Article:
Garrett Harris 10:11 p.m., May 23
Les Allen: Guitar (acoustic), Guitar (electric), Vocals | Ron Harmon: Keyboards | Chuck Poche: Bass guitar | Ben Zinn: Guitar (electric) | Ted Stern: Fiddle, Guitar (acoustic), Guitar (electric), Vocals | Larry deMontegre: Drums
Sound description: Sounds a lot like Dwight Yoakam.
RIYL: Dwight Yoakam, City Limits Band, Elite Elvis Tribute
Upcoming Local Shows
- Del Mar Fairgrounds — Wednesday, July 3, 6pm
- Jam Session: "No Dwight Yoakam Tribute Bands, Until Now" · Dec. 5, 2011
Inception: San Diego, 2011
Ex-Band Members: Rick Favale, Drums
Influences: Dwight Yoakam
Based in North County, Dwight Yoakam tribute band Dwight Lightning includes Les Allen on guitar and vocals, fiddler Ted Stern, bassist Chuck Poche, Larry deMontegre on drums, and keyboardist/vocalist Ron Harmon.
According to Les Allen, “I’ve been told over the years that I sound like Dwight. I’ve been trying to emulate him in my act with my country band, City Limits. We do, like, four or five Dwight Yoakam songs.” Being a big fan of Yoakam’s, Allen figures that there are more out there just like him and notes the popularity of tribute bands.
“The tribute thing is getting me more work here in San Diego than just the straight-up country variety thing.” Allen also plays guitar behind an Elvis impersonator. “I can stay busier doing the tribute thing.”
Here’s the thing about the real Dwight Yoakam: at first, Nashville hated his old-school Honky Tonk. He was considered a throwback to Buck Owens and Bakersfield and the whole West Coast country thing they had disowned years before. Nashville brass saw no dollar signs coming from anything Yoakam. Why? Because in the ‘80s, when he was new, pop country was the hot ticket as featured in Urban Cowboy.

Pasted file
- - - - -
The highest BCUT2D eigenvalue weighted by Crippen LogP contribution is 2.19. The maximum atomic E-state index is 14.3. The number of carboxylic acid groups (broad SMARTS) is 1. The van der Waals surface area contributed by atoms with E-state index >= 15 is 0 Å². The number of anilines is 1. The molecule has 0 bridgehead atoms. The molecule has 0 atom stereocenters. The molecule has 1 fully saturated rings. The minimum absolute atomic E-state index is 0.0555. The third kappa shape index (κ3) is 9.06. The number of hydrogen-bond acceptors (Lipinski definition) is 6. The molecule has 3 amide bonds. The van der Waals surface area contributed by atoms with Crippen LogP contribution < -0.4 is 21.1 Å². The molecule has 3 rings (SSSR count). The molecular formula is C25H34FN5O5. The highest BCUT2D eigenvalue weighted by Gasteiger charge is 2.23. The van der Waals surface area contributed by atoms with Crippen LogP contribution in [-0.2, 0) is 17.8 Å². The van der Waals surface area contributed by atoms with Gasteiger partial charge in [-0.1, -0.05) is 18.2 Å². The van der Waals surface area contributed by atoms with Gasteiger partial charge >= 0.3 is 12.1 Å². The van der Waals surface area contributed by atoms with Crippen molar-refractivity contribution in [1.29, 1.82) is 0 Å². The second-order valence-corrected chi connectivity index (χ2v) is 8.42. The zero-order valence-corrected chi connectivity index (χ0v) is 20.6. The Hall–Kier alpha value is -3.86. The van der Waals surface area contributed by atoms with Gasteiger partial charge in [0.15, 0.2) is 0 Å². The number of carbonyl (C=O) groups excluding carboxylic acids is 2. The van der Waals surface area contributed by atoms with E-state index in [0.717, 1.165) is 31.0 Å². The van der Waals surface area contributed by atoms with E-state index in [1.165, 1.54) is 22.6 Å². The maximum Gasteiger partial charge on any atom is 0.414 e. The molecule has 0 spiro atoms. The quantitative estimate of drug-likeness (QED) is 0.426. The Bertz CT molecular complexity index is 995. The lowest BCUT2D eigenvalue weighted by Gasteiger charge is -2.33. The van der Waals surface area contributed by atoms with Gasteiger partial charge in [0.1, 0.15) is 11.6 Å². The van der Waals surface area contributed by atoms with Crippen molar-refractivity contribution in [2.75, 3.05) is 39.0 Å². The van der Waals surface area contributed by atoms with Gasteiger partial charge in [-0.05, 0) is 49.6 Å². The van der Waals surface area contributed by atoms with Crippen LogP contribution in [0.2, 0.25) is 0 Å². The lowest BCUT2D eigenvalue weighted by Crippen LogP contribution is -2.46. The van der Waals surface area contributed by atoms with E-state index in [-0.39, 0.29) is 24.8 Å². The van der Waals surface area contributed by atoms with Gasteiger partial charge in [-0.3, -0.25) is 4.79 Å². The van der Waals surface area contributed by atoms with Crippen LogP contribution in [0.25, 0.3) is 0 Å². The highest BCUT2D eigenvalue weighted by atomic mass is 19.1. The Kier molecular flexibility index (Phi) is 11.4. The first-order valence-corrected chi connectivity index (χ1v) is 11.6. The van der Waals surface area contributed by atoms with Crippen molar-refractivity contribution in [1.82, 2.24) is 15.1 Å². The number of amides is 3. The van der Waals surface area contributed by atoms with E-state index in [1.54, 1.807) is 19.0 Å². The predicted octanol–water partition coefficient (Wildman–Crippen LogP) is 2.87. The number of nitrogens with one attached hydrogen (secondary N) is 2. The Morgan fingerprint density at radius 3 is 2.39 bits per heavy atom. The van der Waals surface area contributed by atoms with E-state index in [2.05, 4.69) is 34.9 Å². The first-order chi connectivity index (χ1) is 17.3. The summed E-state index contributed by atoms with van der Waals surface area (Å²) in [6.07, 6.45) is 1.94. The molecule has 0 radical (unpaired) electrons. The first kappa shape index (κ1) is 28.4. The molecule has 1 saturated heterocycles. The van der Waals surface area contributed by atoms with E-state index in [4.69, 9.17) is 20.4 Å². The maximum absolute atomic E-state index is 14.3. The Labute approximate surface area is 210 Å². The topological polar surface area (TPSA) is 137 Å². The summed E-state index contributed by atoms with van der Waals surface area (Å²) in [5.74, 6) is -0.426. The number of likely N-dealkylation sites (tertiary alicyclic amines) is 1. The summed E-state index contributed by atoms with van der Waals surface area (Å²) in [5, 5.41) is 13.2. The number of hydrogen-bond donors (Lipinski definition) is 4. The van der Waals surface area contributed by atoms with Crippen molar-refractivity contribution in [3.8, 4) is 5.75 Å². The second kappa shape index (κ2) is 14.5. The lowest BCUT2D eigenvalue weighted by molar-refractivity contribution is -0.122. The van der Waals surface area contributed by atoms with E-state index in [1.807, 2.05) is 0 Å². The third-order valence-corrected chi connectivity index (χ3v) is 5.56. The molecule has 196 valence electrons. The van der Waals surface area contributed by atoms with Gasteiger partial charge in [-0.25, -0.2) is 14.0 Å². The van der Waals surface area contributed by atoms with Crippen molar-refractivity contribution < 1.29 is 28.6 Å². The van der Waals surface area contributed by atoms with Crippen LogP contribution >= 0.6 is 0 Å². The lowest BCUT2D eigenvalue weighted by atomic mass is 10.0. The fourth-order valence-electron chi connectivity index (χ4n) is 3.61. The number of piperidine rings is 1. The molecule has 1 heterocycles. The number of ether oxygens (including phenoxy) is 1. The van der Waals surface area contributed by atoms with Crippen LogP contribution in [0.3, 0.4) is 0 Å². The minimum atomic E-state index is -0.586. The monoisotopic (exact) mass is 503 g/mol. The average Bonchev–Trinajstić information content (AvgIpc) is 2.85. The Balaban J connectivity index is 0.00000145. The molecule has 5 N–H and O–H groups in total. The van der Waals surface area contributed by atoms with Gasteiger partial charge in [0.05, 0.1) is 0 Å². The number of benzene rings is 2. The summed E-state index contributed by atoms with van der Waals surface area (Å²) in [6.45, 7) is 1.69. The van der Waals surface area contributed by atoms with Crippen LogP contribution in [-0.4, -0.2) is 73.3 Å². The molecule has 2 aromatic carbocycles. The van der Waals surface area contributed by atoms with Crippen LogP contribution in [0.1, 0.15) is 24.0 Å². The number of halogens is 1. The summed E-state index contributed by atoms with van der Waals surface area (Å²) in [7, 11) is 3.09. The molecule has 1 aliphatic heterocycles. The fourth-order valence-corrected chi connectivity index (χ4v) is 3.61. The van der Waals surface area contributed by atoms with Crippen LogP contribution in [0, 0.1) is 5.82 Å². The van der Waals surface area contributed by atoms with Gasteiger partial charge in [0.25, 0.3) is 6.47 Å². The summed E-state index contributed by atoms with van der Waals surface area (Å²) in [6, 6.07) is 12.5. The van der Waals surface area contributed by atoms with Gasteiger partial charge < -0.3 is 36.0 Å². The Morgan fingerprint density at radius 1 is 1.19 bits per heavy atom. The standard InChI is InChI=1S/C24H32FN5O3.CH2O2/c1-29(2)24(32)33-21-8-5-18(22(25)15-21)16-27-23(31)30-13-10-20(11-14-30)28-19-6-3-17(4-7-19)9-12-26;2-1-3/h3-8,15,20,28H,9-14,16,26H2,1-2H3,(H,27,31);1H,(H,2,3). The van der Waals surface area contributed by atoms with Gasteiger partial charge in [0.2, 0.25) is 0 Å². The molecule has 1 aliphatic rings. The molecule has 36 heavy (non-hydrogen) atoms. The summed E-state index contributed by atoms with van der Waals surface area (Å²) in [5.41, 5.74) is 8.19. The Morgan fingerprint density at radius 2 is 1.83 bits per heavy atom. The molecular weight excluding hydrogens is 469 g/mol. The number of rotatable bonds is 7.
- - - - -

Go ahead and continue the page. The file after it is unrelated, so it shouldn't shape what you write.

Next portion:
The motion picture starred John Travolta and would inspire many a city dweller to invest in cowboy boots and hats and learn to dip snuff and love Bud longnecks and mechanical bull rides in the country dives that suddenly sprang up in strip malls across the country.
In San Diego, East County country western joints like Magnolia Mulvaney’s and Wrangler’s Roost and the Circle D experienced a re-birth in popularity what with the sudden and steady influx of, well, urban cowboys and girls who had seen the movie at least once and thereafter surrendered their Friday and Saturday nights to the two-step.
Yoakam himself moved to Los Angeles in the 1980s, and this is where his career took off, but not in any country music clubs. He stayed out of those and made his name instead in punk clubs by appearing on bills with X, the Blasters, Los Lobos, Husker Du, Black Flag, and more.
Naturally, the music industry confused him for a punk country band, many of which would arrive on the scene later. The Beat Farmers from El Cajon come to mind. But Yoakam was really just a straight-ahead West Coast country boy, and punk audiences loved his music for its hard edges and driving tempos and mean lyrics.
“Cuz I ain't that lonely yet / No I ain't alone again / After what you put me through / Oh I ain't that lonely yet.”
You could mosh to it. For a while, Yoakam bridged the gap between rock audiences and country audiences, and that was possibly the better part of the experience. For once, you didn’t have to wear Wranglers and spit in a cup to enjoy country music in public.
But a tough act to make tribute to, yes? Les Allen says that indeed, Dwight is tricky to copy – but only for some. “You’ve got your Tim McGraw [tributes,] you got your George Straits, and you’ve got great bands doing other country acts.”
Allen says the trademark Yoakam whine and the yodeling come naturally to him. “Maybe I’ve found a niche for myself. It comes full circle now. I was a total Dwight fan when Guitars, Cadillacs came out. It got me out of playing metal. I’m ready to take it to the next level.”